A former San Diego track star is speaking out after a jury awarded her more than $12 million in compensatory and punitive damages.
Whitney Engler sued a San Diego medical device company, Breg International and her doctor, Dr. David Chao, after she says her leg was disfigured after knee surgery in 2003. Chao is also the lead doctor for the San Diego Chargers.
The jury found Chao liable for negligence and fraud and decided Whitney Engler should receive $7 million in punitive damages from Breg International and $500,000 from Chao, meaning the bulk of the punitive damages would be Breg’s responsibility. Last week, that same jury awarded Engler $5.2 million in compensatory damages.
"There was worry that I could lose my leg and that was the complication and we still had no idea it was related to the polar care unit," Engler told NBC 7 Investigates in an exclusive interview.
Engler sued after she discovered that Dr. Chao's company, Oasis, was making money by renting out Polar Care 500 devices to his patients, something Oasis no longer does. She says she was also angry when she learned Dr. Chao had settled a case in 2002 with a Sea World performer. Jeff Warner accused Chao of prescribing the same Polar Care device which caused frostbite on his leg and left him unable to continue his performances.
"I asked him specifically if he knew what could have caused this and he said, 'I don't know, I've never seen anything like this before,'" Engler told NBC 7.
The jury found Dr. Chao 50 percent responsible, Breg International was listed as 40 percent responsible and Chao's company, Oasis, was found 10 percent responsible. The jury also decided Breg was negligent in its design of the device after hearing testimony that the cold therapy device can numb a patient's skin to the point that they can't feel frostbite setting in.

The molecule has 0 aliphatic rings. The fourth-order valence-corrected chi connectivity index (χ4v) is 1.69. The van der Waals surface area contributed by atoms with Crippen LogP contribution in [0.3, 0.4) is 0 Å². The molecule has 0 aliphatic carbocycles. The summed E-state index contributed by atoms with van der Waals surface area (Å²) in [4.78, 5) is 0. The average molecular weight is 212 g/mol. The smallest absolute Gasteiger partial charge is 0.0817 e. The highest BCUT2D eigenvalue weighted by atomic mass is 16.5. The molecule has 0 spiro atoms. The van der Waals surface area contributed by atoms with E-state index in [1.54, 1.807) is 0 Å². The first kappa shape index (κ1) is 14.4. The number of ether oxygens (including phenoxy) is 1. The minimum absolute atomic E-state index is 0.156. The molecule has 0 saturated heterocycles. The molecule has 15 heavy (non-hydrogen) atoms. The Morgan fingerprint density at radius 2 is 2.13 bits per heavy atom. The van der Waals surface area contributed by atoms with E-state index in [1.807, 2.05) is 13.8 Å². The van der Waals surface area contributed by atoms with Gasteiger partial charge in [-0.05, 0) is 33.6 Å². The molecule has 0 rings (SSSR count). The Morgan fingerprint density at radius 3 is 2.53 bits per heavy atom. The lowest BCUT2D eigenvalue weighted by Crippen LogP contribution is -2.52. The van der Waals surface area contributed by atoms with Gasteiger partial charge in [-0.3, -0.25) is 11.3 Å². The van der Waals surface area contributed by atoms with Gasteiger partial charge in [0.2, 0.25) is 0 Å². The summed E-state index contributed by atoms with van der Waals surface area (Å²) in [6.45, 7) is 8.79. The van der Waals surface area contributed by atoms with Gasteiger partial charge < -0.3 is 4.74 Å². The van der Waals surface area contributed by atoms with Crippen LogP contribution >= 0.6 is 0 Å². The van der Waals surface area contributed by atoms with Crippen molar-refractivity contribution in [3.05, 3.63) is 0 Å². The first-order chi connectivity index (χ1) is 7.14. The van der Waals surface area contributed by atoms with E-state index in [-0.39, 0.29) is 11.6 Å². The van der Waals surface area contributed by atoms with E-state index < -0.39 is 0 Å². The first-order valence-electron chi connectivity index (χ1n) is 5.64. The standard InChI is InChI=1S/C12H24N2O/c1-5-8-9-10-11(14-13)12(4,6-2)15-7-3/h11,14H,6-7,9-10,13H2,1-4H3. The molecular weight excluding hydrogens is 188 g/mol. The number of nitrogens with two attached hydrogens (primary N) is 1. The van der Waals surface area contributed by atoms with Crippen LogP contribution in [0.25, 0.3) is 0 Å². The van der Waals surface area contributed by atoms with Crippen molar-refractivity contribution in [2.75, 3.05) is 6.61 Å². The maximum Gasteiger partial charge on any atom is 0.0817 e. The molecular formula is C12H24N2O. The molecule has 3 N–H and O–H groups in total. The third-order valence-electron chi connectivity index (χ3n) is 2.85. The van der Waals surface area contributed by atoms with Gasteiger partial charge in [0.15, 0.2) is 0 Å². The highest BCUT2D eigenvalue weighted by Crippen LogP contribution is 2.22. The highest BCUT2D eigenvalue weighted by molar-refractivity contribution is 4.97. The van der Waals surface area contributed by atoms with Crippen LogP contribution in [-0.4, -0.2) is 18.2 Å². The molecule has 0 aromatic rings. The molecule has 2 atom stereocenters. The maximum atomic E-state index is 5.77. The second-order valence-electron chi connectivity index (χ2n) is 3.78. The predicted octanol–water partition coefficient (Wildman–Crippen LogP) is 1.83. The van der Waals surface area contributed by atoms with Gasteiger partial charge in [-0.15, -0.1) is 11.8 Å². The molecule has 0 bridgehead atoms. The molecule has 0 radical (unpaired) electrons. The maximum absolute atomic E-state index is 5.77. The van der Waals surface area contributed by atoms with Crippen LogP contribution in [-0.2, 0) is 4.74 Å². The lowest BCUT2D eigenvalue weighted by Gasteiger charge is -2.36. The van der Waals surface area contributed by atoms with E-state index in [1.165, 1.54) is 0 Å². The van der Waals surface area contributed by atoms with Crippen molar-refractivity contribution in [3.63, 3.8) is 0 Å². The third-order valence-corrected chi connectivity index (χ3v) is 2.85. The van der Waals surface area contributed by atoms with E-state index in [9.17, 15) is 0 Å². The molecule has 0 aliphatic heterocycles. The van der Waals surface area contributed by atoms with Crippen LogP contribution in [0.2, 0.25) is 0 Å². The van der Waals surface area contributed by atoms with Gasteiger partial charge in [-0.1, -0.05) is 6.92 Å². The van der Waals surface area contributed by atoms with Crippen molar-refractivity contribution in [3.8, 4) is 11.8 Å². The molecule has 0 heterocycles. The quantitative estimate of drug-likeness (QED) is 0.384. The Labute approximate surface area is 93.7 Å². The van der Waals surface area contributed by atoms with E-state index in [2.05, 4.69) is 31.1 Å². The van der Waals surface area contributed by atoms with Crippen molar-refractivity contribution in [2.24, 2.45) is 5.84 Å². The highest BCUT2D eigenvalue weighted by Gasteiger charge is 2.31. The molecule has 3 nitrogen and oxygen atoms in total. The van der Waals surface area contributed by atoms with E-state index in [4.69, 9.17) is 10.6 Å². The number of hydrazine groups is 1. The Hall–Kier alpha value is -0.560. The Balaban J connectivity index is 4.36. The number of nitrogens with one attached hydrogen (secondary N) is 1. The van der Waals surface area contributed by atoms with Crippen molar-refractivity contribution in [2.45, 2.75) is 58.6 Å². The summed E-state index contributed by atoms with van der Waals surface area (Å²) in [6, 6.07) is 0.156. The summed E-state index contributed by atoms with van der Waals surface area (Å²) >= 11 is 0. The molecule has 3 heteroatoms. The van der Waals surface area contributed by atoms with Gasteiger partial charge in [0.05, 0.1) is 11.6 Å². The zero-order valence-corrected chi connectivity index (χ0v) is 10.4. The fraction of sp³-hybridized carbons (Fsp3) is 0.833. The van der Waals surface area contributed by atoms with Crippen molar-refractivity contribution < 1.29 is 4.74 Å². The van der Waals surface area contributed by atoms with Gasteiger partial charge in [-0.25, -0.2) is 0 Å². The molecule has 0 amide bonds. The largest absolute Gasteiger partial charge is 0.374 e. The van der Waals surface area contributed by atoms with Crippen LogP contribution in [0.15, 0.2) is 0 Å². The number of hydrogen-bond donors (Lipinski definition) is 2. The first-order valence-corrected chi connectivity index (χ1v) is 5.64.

Engler says she spent an entire summer with an open would and hoping that, in time, her skin would regenerate. She says she had several reconstructive surgeries and will need more.
Robert Frank, Dr. Chao's attorney told NBC 7 that this is a product liability case and pointed out that Engler was able to return to full function of her knee.
"Dr. Chao used the Breg Polar Care device as recommended and exactly like thousands of other doctors nationwide. This verdict does not in any way reflect an adverse finding about Dr. Chao's ability to continue providing high quality surgical skills to the athletes and patients upon whom he operates,” Frank said.
Breg International declined an interview, but spokesperson, Kelly Neagu, emailed us this statement:
"We cannot comment on the specifics of this case; however, we can share that cold therapy devices have a strong and consistent track record of safely and effectively helping millions of people treat their injuries. Like all medical treatment options, it is important that cold therapy devices are used in accordance with instructions from the physician and manufacturer’s label to ensure safe and effective results.”
Engler and her attorney, Mark Stern, believe that this verdict should send a message to the FDA, which is the agency in charge of monitoring the safety of these devices.
“I think it’s a little sad that a jury had to address this and the regulatory agencies have not taken action…until now. Hopefully, that’s going to change,” Stern said.
NBC 7 contacted the FDA several times about this story and the agency declined to comment, stating that Engler’s case is not an FDA case. That’s despite the fact, that NBC 7 Investigates found complaints against Breg and cold therapy devices on its own website.
There are also more than 200 lawsuits filed in San Diego county against Breg International.